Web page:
1. Major depressive disorder. This type of depression is a mood disturbance that lasts 2 or more weeks.

2. Dysthymia. This type of depression is a milder, more continuous form that persists for at least 2 years.

3. Adjustment disorder. This type of depression is associated with some form of loss (i.e., a loved one or employment) or a diagnosis of a catastrophic illness such as cancer; in the majority of instances involved adjustment disorders, sufferers are able to recover but in some cases these events can trigger even more severe and persistent forms of depressive illness.

4. Bipolar disorder. Formerly termed "manic depression," bipolar disorder is characterized by recurrent episodes of depression and elation (mania).

5. Seasonal affective disorder. This final type of depression is defined as a pattern of depression associated with the changes in seasons and/or a lack of exposure to sunlight (Williamson, 2008).

In the elderly segment of the population, a number of symptoms that are associated with depression such as thoughts of dying, fatigue, loss of libido, reduced sleep, and sleeplessness are frequently regarded as simply being part of the normal aging process (Benek-Higgins, Mcreynolds, Hogan & Savickas, 2008). According to these researchers, "In fact, some physicians still do not consider depression as a potential diagnosis in the elder population because it mimics features of existing physical problems" (Benek-Higgins et al., 2008, p. 283). As an example, Benek-Higgins and her associates point out that a stroke in later life can result in a number of the same symptoms that characterize depression, as well as the side effects that result from taking medications for heart disease, hypertension, arthritis, cancer and diabetes mellitus. In elderly women, thyroid dysfunction and diminished estrogen levels can hamper an accurate diagnosis of depression (Benek-Higgins et al., 2008). Moreover, because memory loss frequently accompanies old age and is also a symptom of dementia, elders are commonly diagnosed with dementia rather than the underlying condition of depression (Benek-Higgins et al., 2008). Although all elders are unique and will manifest depressive symptoms differently, some of the more well-known symptoms associated with depression among the elderly include the following:

1. Insomnia;

2. Hypersomnia;

3. Eating too much or too little;

4. Loss of energy, fatigue, and a general diminished ability to concentrate;

5. Irritability is a frequent sign of depression in elder men, as are complaints of stomach problems, palpitations, and shortness of breath (Benek-Higgins et al., 2008).

Some of the physical indications of depression in the elderly involve changes to their appearance, a stooped posture, social withdrawal, hostility, suspiciousness, slowed speech and movements, wringing of hands, picking of skin, pacing, and outbursts of aggression (Benek-Higgins et al., 2008). There are five basic areas of functioning that have been shown to be negatively impacted by depression which are mutually exacerbating:

1. Emotional;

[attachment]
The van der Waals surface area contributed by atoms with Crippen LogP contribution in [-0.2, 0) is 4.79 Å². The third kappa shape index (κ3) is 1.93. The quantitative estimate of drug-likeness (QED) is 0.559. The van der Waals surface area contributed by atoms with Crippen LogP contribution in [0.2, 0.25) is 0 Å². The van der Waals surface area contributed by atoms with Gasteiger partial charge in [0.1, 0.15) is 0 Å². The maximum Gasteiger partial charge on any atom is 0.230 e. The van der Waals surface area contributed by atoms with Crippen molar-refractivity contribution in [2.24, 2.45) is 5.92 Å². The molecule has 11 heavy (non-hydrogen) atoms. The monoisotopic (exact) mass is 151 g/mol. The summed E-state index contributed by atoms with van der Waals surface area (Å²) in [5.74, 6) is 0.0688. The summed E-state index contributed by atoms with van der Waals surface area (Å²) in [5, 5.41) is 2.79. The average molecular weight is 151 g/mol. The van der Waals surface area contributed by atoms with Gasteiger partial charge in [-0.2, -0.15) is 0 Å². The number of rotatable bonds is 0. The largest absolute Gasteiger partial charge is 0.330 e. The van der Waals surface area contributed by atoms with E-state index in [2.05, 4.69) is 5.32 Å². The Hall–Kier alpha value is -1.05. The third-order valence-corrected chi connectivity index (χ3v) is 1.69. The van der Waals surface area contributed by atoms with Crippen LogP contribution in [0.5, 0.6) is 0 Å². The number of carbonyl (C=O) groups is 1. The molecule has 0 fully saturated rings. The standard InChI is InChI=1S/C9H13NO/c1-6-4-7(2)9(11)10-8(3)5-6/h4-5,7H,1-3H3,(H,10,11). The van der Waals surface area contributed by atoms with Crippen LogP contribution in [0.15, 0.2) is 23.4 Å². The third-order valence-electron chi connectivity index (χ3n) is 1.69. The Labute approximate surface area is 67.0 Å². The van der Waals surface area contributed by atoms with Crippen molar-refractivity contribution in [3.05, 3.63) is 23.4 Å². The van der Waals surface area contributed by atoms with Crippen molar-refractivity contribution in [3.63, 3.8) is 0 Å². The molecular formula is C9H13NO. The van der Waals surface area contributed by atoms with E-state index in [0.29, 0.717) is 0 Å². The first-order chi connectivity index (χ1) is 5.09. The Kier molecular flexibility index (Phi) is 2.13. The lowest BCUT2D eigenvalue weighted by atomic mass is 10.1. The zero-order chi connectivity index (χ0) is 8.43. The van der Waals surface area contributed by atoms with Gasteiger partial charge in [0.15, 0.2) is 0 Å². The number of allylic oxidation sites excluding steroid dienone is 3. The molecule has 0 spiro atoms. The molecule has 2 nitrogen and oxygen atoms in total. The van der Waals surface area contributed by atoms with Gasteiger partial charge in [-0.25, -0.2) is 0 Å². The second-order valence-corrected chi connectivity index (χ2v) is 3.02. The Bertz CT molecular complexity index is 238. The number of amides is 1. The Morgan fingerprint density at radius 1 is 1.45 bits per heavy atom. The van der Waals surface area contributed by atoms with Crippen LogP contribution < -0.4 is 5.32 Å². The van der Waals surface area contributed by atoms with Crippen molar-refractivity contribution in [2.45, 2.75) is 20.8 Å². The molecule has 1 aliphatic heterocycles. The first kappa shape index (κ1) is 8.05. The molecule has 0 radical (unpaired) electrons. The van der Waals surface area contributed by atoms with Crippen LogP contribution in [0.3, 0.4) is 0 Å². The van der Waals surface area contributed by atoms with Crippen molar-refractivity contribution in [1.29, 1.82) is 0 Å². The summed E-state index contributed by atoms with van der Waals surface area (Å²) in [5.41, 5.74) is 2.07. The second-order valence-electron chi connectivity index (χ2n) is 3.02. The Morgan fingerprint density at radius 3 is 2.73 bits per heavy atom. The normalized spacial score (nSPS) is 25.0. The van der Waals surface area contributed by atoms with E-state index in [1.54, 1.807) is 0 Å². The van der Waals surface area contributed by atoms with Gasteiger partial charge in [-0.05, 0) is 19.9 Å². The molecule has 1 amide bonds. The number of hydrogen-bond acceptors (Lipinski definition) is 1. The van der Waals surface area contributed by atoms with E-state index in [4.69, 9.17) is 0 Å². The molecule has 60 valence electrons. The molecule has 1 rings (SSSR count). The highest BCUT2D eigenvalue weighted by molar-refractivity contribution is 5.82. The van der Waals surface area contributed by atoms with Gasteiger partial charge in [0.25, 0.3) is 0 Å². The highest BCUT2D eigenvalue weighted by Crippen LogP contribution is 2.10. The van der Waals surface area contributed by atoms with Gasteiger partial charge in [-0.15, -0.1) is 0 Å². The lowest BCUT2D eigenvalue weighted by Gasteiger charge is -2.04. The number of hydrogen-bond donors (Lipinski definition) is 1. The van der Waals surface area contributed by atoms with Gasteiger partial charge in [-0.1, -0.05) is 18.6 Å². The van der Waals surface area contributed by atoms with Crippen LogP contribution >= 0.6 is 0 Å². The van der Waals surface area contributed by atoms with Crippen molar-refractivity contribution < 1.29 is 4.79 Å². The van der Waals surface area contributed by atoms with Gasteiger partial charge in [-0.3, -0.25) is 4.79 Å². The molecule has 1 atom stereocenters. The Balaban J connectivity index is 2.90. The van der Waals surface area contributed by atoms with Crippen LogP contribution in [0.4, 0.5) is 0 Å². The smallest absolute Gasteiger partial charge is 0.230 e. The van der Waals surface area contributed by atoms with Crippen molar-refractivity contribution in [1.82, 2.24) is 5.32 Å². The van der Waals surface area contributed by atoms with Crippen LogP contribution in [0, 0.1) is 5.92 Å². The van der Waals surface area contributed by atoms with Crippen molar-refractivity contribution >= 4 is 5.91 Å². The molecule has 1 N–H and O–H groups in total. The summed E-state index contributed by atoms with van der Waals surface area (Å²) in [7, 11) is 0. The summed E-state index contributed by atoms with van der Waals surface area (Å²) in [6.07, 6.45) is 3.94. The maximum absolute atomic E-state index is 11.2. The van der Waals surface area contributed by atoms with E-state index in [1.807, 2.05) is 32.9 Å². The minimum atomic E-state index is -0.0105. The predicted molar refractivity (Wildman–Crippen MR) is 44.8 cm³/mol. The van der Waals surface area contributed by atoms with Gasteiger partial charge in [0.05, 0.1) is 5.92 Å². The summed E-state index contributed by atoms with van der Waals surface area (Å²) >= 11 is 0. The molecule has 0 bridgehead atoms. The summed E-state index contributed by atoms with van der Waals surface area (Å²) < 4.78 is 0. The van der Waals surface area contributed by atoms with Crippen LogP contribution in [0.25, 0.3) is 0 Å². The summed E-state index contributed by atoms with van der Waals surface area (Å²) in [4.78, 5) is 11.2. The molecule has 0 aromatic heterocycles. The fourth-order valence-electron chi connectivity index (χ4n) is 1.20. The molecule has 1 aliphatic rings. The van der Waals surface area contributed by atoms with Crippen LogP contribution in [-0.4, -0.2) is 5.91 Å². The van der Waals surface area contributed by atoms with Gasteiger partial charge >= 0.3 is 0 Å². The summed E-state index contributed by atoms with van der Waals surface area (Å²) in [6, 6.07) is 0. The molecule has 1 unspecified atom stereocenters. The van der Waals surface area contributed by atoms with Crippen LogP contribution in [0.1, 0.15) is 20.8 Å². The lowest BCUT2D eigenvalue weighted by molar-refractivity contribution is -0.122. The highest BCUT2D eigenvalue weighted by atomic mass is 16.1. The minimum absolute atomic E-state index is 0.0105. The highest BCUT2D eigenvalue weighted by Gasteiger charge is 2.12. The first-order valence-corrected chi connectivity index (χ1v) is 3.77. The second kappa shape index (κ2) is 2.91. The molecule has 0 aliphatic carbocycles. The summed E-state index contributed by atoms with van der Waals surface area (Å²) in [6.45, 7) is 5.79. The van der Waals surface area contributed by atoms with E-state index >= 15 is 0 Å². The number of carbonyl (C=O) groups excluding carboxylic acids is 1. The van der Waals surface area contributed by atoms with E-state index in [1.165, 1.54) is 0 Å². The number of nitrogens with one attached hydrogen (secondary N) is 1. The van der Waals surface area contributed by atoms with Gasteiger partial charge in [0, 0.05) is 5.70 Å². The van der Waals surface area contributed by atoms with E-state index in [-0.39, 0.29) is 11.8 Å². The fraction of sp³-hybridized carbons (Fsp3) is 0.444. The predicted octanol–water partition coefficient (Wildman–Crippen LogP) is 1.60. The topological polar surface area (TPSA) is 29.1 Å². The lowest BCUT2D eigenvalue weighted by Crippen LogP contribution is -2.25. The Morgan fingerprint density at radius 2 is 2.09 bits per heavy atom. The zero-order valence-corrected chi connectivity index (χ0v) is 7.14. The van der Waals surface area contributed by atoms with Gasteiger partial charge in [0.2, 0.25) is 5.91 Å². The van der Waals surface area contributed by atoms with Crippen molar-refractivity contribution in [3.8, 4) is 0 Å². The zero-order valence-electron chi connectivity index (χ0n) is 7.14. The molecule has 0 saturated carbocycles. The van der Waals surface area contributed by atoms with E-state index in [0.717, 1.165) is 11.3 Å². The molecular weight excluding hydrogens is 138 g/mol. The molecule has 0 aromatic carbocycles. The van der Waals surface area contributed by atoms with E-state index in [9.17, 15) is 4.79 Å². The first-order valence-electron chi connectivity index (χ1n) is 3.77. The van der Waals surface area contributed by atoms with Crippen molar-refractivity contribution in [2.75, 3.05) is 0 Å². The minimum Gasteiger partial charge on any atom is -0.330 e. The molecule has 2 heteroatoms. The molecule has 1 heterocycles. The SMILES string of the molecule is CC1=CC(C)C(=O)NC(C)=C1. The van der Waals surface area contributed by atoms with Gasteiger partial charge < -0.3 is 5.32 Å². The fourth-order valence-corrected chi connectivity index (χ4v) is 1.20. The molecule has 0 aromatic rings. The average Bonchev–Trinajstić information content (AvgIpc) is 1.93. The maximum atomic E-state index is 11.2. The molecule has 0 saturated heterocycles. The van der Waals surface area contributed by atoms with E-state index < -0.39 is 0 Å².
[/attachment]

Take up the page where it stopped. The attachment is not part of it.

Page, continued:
2. Motivational;

3. Behavioral;

4. Cognitive; and,

5. Physical aspects of an individual's life (Benek-Higgins et al., 2008).

Finally, it should also be pointed out that many depression sufferers also experience the same symptoms of anxiety (Williamson, 2008).

Current and Future Trends in the Elderly Population

According to current U.S. Census Bureau projections, by 2030, American adults aged 65 years and over are expected to account for fully one-fifth of the total U.S. population (Schoenborn & Heyman, 2009). Moreover, U.S. Census Bureau projections also indicate that during the 3-decade period from 1995 to 2025, the number of elderly people is expected to double in almost half (21) of the 50 states (Sarenski, 2008). Likewise, during the 30-year period from 2000 to 2030, the 65-year-plus segment of the American population is projected to more than double to around 70 million elderly citizens (Smith & Baughman, 2007). In fact, by the year 2050, demographers project is that 20% of the population or 82 million people will be age 65 years and over (Sarenski, 2008).

It is reasonable to expect that those individuals who reach the age of 65 years and above will live even longer as well, with life expectancy of the average citizen having increased to almost 80 years; furthermore, the 85-year plus segment of the American population is the fastest growing age group and is expected to fully triple in size during the period 1980 to 2020, from 2.3 million to 6.9 million (Durant & Christian, 2007). Taken together, it is apparent that there are going to be lot more older people in the United States in the years to come, and a significant percentage of these elderly will develop a depressive order of some type or experience a recurrence… [END OF PREVIEW] . . . READ MORE

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APA Style

Depression in the Elderly.  (2010, November 9).  Retrieved December 2, 2021, from

MLA Format

"Depression in the Elderly."  9 November 2010.  Web.  2 December 2021. <>.

Chicago Style

"Depression in the Elderly."  November 9, 2010.  Accessed December 2, 2021.